Begin Again DVD Review: Sorry, Once Was Enough

Mark Ruffalo and Keira Knightley trapped in a sappy, predictable music industry backstager from the maker of Once.
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When a movie is as cliché-ridden and predictable as Begin Again, it’s often difficult to identify which is more to blame, the screenplay or the direction. In this case, John Carney, who also performed similar chores for the 2006 movie musical Once, has made it easy; he’s again responsible for both. 

This 2013 tale of middle-aged redemption, artistic striving and music industry backstage story stars two talented, likeable actors, Mark Ruffalo and Keira Knightley. He’s Dan, a down-and-out former record label exec, nearly broke, divorced and estranged from his teenage daughter Violet (Hailee Steinfeld). She’s Gretta, a talented but unheralded singer/songwriter, at loose ends in New York City after her long-time boyfriend Dave Kohl (good-looking Maroon 5 front man Adam Levine) has hit it big and - I know you’ll be shocked by this - been seduced by the rock-and-roll lifestyle and left her for another woman. 

Dan discovers Gretta singing one of her sweet, mournful songs in an East Village bar and convinces her that he can make her a star. The trouble is that she doesn’t want to be a star, because she is really just all about the music. Really. But of course there’d be no movie if she returned to England to nurse her broken heart, so Dan hits on the great idea of recording not just one of her songs but an entire album in the streets, alleys, rooftops, subways and parks of that incredibly under-used setting, New York City. He wangles recording equipment (with the help of Gretta’s musician buddy Steve, an excellent James Corden), backup musicians and seed money from millionaire rapper Troublegum (an amusing Cee Lo Green). 

What spark there is in Begin Again comes from the several music videos that comprise Gretta’s impromptu recording sessions. Unfortunately, these don’t start appearing until nearly 45 minutes in; first we have to wade through the Dan’s-a-lovable-loser setup and the Gretta-and-Dave backstory flashback. And even within the musical segments there are clichés to spare: a gang of noisy kids who threaten the first recording session are first bribed by Dan to be quiet and then are recruited to be backup singers. This movie makes those 1930s musicals with Mickey Rooney and Judy Garland puttin’ on a show in a barn look like documentaries.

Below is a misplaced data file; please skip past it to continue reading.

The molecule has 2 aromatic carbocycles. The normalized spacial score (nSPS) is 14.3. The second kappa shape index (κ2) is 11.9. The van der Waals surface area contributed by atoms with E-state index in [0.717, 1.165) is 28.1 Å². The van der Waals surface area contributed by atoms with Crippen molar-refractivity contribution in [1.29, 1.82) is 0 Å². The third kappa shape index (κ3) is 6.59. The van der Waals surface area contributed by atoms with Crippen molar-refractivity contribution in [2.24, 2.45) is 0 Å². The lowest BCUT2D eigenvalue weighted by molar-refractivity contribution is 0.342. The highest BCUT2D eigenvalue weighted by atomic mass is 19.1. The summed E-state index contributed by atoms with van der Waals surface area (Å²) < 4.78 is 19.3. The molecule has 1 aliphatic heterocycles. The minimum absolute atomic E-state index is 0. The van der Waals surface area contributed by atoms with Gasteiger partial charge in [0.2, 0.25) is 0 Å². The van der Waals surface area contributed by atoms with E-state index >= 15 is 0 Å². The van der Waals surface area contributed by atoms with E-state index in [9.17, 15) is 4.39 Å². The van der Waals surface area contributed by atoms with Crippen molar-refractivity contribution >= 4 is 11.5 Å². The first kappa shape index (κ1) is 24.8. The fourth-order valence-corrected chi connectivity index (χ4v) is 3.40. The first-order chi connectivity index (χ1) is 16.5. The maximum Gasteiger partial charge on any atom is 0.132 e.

To be fair, there are a few points when Begin Again finds some power by embracing and acknowledging its clichés. When Dan and Gretta take a nighttime tour through the city listening to each other’s guilty pleasure playlist, which includes a swaggering Frank Sinatra “Luck be a Lady” and the still-fresh Stevie Wonder “For Once in My Life,” the sequence makes Dan’s (and the movie’s) point: that music’s power can redeem and enliven even the most banal sentiments. Then Carney overplays his hand with the emotionally manipulative, though still effective, recording of Dooley Wilson crooning “As Time Goes By” from Casablanca

If by the end of this 104-minute movie you’re still wondering whether Gretta’s album will turn out great; whether she will maintain her standards of artistic purity when faced with the machinations of music industry executives; whether her ex-boyfriend will be sorry he left his true love and will perform “their” song “Lost Stars” without all that rock-and-roll razzle-dazzle; and whether Dan will reconcile with his ex-wife (Catherine Keener, wasted in a throwaway role), then you are the perfect audience for this movie. 

I probably sound like a cynical old sourpuss, and I would be the first to note my own inconsistencies when it comes to stories like this. I liked the similarly themed Chef (while noting its set of fairy-tale contrivances and manipulative tricks). And I have to admit that Keira Knightley, who does her own singing, occasionally does touch the few real emotions buried under the mass of synthetic ready-made ones. 

Mark Ruffalo, who I usually admire greatly, seems phony from the get-go. Perhaps it’s just that I’ve seen too many One Last Chance stories; perhaps it’s the straightjacket of his character as written and directed. But I didn’t buy his despair, and I only rarely felt anything that valuable was at stake in his relationships with Gretta, his wife or his daughter. 

Begin Again is available on DVD and Blu-Ray and via digital download; it includes a “making of” featurette and music videos, including Adam Levine’s “Lost Stars.” Non-hopeless romantics will want to just watch the videos and skip the story surrounding them.

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